Overlooking rainforest in Guyana. Photo by: Jeremy Hance.
In a bid to gain legal recognition of their land, the indigenous Wapichan people have digitally mapped their customary rainforest land in Guyana over the past ten years. Covering 1.4 million hectares, about the size of Connecticut, the rainforest would be split between sustainable-use regions, sacred areas, and wildlife conservation according to a plan by the Wapichan tribe that will be released today. The plan says the tribe would preserve the forest from extractive industries.
“Recognition of our rights to control and manage our traditional territory would be one of the best ways of helping Guyana to fulfill its commitments to tackle climate change and meet its obligations under the Convention on Biological Diversity, which aims to conserve and sustainably use biological resources,” said Anglelbert Johnny, community leader of Sawari Wa’o Amerindian Village, one of twenty villages in the territory.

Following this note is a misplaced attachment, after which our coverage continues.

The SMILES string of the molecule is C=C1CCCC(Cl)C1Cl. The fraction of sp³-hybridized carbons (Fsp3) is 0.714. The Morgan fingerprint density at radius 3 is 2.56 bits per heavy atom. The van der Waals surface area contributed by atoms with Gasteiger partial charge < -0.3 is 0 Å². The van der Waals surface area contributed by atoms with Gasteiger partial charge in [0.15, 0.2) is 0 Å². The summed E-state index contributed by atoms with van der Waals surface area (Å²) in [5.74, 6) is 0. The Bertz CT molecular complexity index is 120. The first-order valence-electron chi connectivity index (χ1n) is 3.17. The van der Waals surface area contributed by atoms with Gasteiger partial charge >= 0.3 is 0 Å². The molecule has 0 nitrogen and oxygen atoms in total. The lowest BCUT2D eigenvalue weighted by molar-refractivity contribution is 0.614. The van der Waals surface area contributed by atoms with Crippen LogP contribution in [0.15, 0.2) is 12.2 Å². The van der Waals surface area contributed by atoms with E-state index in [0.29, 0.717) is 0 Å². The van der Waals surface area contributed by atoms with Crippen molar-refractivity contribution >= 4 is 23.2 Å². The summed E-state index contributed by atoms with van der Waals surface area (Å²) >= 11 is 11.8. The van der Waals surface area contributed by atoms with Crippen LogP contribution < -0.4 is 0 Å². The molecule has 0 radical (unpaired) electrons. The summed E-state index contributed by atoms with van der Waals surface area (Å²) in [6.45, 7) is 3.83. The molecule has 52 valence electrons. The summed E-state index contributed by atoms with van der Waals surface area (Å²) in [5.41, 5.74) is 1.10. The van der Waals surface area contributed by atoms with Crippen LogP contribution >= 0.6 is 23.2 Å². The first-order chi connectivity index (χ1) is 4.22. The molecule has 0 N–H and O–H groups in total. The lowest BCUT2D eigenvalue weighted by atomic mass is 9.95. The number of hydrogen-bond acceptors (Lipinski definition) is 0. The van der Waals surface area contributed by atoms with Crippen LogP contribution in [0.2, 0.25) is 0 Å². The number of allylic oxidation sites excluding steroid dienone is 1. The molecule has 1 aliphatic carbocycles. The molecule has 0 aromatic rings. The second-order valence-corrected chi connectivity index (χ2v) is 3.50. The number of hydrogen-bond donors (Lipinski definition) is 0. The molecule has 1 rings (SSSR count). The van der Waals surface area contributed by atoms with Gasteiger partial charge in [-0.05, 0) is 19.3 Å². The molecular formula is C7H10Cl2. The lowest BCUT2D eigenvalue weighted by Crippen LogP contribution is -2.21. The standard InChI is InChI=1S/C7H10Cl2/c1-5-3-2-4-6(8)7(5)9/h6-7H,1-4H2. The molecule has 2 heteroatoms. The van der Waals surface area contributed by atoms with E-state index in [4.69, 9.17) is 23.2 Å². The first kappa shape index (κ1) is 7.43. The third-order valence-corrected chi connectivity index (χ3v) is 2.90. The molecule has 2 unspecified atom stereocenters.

Located in the South Rupununi District of southwest Guyana, the forests are home to giant river otters (Pteronura brasiliensis), jaguars (Panthera onca), and bush dogs (Speothos venaticus), along with endemic birds like the Rio Branco antbird (Cercomacra carbonaria), according to a press release.
“Our land use agreements in our plan have been validated by the communities and include a proposal to establish a large Wapichan Conserved Forest in the eastern and southern parts of our territory as well as numerous plans to protect our sacred sites and local sites important for fish, game animals and wildlife,” says Patrick Gomes, Chairperson of the South Rupununi District Tosahos Council. Like many Amazonian tribes, the Wapichan practice small-scale agriculture along with hunting, fishing, and gathering.
If the communities are not granted rights, they say the region will be under threat from hydroelectric projects, road-building, logging, mining, and agribusiness.
The Wapichan communities held 80 meetings over the last few years to hash out the details of their land-use plan.
“Mappers from our own communities have used GPS technology to map the location of key livelihood, spiritual and cultural heritage sites that hold deep importance to our people and sustain our way of life. After ten years of painstaking work, we are very proud of the end result. We are now keen to share our territorial map with government authorities,” says Kid James of South Central Peoples Development Association (SCPDA).
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